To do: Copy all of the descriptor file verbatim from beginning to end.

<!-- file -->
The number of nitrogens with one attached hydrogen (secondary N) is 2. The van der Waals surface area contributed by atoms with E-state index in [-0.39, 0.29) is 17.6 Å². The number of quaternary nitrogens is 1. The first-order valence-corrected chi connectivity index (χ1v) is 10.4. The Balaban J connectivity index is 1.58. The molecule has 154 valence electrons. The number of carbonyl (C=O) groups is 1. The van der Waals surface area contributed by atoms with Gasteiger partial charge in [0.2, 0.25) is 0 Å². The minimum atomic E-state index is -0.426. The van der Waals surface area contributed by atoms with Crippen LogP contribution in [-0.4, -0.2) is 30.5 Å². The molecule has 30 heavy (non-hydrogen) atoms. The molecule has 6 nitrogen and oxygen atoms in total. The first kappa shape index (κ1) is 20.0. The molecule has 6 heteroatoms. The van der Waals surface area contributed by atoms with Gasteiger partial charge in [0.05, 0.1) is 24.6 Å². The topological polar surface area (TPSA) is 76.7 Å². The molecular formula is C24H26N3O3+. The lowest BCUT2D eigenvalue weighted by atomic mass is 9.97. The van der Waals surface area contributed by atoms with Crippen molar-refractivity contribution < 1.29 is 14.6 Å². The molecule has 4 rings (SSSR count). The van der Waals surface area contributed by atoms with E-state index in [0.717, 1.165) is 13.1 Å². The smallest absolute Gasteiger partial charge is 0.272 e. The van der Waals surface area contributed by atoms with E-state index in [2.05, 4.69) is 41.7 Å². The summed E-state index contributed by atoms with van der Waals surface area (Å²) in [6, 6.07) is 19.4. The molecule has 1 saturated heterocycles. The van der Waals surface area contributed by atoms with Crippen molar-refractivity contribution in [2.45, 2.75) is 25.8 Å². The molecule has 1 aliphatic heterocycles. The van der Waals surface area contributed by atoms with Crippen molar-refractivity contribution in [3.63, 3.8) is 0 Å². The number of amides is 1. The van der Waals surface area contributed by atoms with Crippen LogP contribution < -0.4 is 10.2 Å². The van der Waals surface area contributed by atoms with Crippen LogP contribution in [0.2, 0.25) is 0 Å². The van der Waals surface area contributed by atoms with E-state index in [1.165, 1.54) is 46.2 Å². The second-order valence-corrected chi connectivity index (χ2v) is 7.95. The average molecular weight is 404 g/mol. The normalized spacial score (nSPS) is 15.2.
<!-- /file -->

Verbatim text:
The number of nitrogens with one attached hydrogen (secondary N) is 2. The van der Waals surface area contributed by atoms with E-state index in [-0.39, 0.29) is 17.6 Å². The number of quaternary nitrogens is 1. The first-order valence-corrected chi connectivity index (χ1v) is 10.4. The Balaban J connectivity index is 1.58. The molecule has 154 valence electrons. The number of carbonyl (C=O) groups is 1. The van der Waals surface area contributed by atoms with Gasteiger partial charge in [0.2, 0.25) is 0 Å². The minimum atomic E-state index is -0.426. The van der Waals surface area contributed by atoms with Crippen LogP contribution in [-0.4, -0.2) is 30.5 Å². The molecule has 30 heavy (non-hydrogen) atoms. The molecule has 6 nitrogen and oxygen atoms in total. The first kappa shape index (κ1) is 20.0. The molecule has 6 heteroatoms. The van der Waals surface area contributed by atoms with Gasteiger partial charge in [0.05, 0.1) is 24.6 Å². The topological polar surface area (TPSA) is 76.7 Å². The molecular formula is C24H26N3O3+. The lowest BCUT2D eigenvalue weighted by atomic mass is 9.97. The van der Waals surface area contributed by atoms with Crippen molar-refractivity contribution < 1.29 is 14.6 Å². The molecule has 4 rings (SSSR count). The van der Waals surface area contributed by atoms with E-state index in [0.717, 1.165) is 13.1 Å². The smallest absolute Gasteiger partial charge is 0.272 e. The van der Waals surface area contributed by atoms with E-state index in [2.05, 4.69) is 41.7 Å². The summed E-state index contributed by atoms with van der Waals surface area (Å²) in [6, 6.07) is 19.4. The molecule has 1 saturated heterocycles. The van der Waals surface area contributed by atoms with Crippen molar-refractivity contribution in [2.45, 2.75) is 25.8 Å². The molecule has 1 aliphatic heterocycles. The van der Waals surface area contributed by atoms with Crippen molar-refractivity contribution in [3.63, 3.8) is 0 Å². The number of amides is 1. The van der Waals surface area contributed by atoms with Crippen LogP contribution < -0.4 is 10.2 Å². The van der Waals surface area contributed by atoms with Crippen LogP contribution in [0.2, 0.25) is 0 Å². The van der Waals surface area contributed by atoms with E-state index in [1.165, 1.54) is 46.2 Å². The second-order valence-corrected chi connectivity index (χ2v) is 7.95. The average molecular weight is 404 g/mol. The normalized spacial score (nSPS) is 15.2.